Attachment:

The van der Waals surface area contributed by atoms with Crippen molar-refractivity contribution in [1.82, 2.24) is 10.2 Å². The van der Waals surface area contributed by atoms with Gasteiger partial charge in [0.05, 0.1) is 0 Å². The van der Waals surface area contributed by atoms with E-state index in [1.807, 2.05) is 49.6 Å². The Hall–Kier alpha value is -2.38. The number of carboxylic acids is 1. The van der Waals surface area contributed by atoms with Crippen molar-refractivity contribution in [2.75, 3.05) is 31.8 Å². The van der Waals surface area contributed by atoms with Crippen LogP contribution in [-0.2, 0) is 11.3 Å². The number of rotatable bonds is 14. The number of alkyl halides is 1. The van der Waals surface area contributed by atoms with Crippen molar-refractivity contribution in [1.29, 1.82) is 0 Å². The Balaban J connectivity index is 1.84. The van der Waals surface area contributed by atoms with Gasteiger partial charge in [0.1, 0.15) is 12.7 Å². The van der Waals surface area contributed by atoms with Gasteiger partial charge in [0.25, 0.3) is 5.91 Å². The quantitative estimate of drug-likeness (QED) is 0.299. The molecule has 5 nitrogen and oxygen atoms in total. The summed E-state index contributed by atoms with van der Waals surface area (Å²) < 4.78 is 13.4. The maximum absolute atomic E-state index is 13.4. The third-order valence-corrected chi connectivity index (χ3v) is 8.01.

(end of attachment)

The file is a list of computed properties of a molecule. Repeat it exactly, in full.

The van der Waals surface area contributed by atoms with Crippen molar-refractivity contribution in [1.82, 2.24) is 10.2 Å². The van der Waals surface area contributed by atoms with Gasteiger partial charge in [0.05, 0.1) is 0 Å². The van der Waals surface area contributed by atoms with E-state index in [1.807, 2.05) is 49.6 Å². The Hall–Kier alpha value is -2.38. The number of carboxylic acids is 1. The van der Waals surface area contributed by atoms with Crippen molar-refractivity contribution in [2.75, 3.05) is 31.8 Å². The van der Waals surface area contributed by atoms with Crippen LogP contribution in [-0.2, 0) is 11.3 Å². The number of rotatable bonds is 14. The number of alkyl halides is 1. The van der Waals surface area contributed by atoms with Crippen molar-refractivity contribution in [1.29, 1.82) is 0 Å². The Balaban J connectivity index is 1.84. The van der Waals surface area contributed by atoms with Gasteiger partial charge in [0.1, 0.15) is 12.7 Å². The van der Waals surface area contributed by atoms with Gasteiger partial charge in [0.25, 0.3) is 5.91 Å². The quantitative estimate of drug-likeness (QED) is 0.299. The molecule has 5 nitrogen and oxygen atoms in total. The summed E-state index contributed by atoms with van der Waals surface area (Å²) < 4.78 is 13.4. The maximum absolute atomic E-state index is 13.4. The third-order valence-corrected chi connectivity index (χ3v) is 8.01.